3. Correction to Automatic Update - Last Recorded Owner Does Not Have Clear Chain of Title

The Trademark database will be automatically updated to show the last recorded owner regardless of whether the Assignment database shows that the last recorded owner has a clear chain of title. See section V.B above. If the Trademark database is automatically updated to show ownership of an application or registration in a party who does not have a clear chain of title as evidenced by the Assignment database, the true owner of the application or registration may file a written request to have the ownership field in the Trademark database corrected. The Office will grant a request for correction of the ownership field if: (1) the Trademark database was automatically updated to show ownership in a party who does not have a clear chain of title according to the Assignment database; and (2) the Assignment database shows a clear chain of title transferring ownership to the party requesting correction of the ownership field in the Trademark database.

The correction of the Trademark database will not be automatically reflected in the Assignment database. To correct the assignment records, a party must follow the procedures set forth in TMEP §§503.06 et seq. for correcting errors in the Assignment database.

Example : ABC Corporation owns Application No. 1. An assignment of the entire interest and goodwill is filed transferring ownership of Application 1 from ZED Corporation to XYZ Corporation. The Assignment Services Division records the assignment and transmits the trademark assignment information to the Trademark Operation. The Trademark database is automatically updated to show XYZ Corporation as the new owner of Application 1. The Trademark Operation will correct its databases, upon ABC Corporation's request, because the Assignment database does not show a clear chain of title to XYZ Corporation.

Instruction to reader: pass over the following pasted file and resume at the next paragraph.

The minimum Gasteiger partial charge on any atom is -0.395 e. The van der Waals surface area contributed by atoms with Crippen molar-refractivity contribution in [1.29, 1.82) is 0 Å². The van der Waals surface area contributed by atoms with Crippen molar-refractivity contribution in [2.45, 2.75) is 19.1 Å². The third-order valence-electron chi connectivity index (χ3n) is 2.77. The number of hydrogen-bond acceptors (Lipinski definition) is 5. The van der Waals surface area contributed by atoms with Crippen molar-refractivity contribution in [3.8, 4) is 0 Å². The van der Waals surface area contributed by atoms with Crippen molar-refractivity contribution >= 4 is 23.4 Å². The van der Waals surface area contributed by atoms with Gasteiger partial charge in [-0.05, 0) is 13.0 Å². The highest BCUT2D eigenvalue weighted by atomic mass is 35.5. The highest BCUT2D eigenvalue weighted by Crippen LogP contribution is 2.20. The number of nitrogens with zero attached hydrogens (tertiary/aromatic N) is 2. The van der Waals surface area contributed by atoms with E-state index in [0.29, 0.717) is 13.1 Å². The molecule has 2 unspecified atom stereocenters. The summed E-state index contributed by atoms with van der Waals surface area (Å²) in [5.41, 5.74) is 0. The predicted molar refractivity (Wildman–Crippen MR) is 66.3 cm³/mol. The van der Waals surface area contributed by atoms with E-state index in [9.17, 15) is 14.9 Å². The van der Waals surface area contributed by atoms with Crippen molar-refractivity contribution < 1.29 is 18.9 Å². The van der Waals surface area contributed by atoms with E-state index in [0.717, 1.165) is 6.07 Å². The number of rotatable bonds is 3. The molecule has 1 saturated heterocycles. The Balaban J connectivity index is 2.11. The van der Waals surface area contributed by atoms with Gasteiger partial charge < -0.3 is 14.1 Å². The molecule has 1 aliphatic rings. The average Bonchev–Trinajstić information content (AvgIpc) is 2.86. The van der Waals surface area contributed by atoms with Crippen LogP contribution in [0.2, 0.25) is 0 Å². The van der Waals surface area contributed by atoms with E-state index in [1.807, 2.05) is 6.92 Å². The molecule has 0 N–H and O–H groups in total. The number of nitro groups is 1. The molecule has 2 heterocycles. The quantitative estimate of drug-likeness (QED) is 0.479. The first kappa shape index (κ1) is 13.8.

In all other situations, a party requesting correction of the ownership records of the Trademark Operation must follow the procedures for correcting errors in recorded documents or cover sheets, as set forth in TMEP §§503.06 et seq. That is, the party must file corrective documents with the Assignment Services Division and pay the recordal fees necessary to correct the error, then notify the Trademark Operation that the corrective documents have been recorded.

Prior to registration, a request for correction of the ownership field in the Trademark database should be made in an amendment directed to the examining attorney. If such a request is filed after publication, it will be handled in accordance with standard procedures for processing amendments after publication, as set forth in TMEP §§1505.02 et seq. In a §1(b) application, if a request for correction of the ownership field is filed between the issuance of the notice of allowance and the submission of a statement of use, the Office will place the request in the file for consideration at the time of examination of the statement of use. 37 C.F.R. §2.77; TMEP §1107.

After registration, a request for correction of the ownership field should be made in the form of a request for correction under §7(g) of the Trademark Act and 37 C.F.R. §2.174.

 C. Applicability of Change of Practice to Requests for Recordation Filed Before November 2, 2003

This change of practice applies to all assignments, mergers, and name changes recorded in the Assignment Services Division on or after November 2, 2003, even if the request for recordation was filed before November 2, 2003.

This change of practice does not apply to assignments, mergers, or name changes that were recorded in the Assignment Services Division prior to November 2, 2003. For documents recorded prior to November 2, 2003, the new owner must notify the Trademark Operation of the change of ownership, and request that the Trademark database be updated.

 D. Applicability of Change of Practice to International Applications and Registrations Under the Madrid Protocol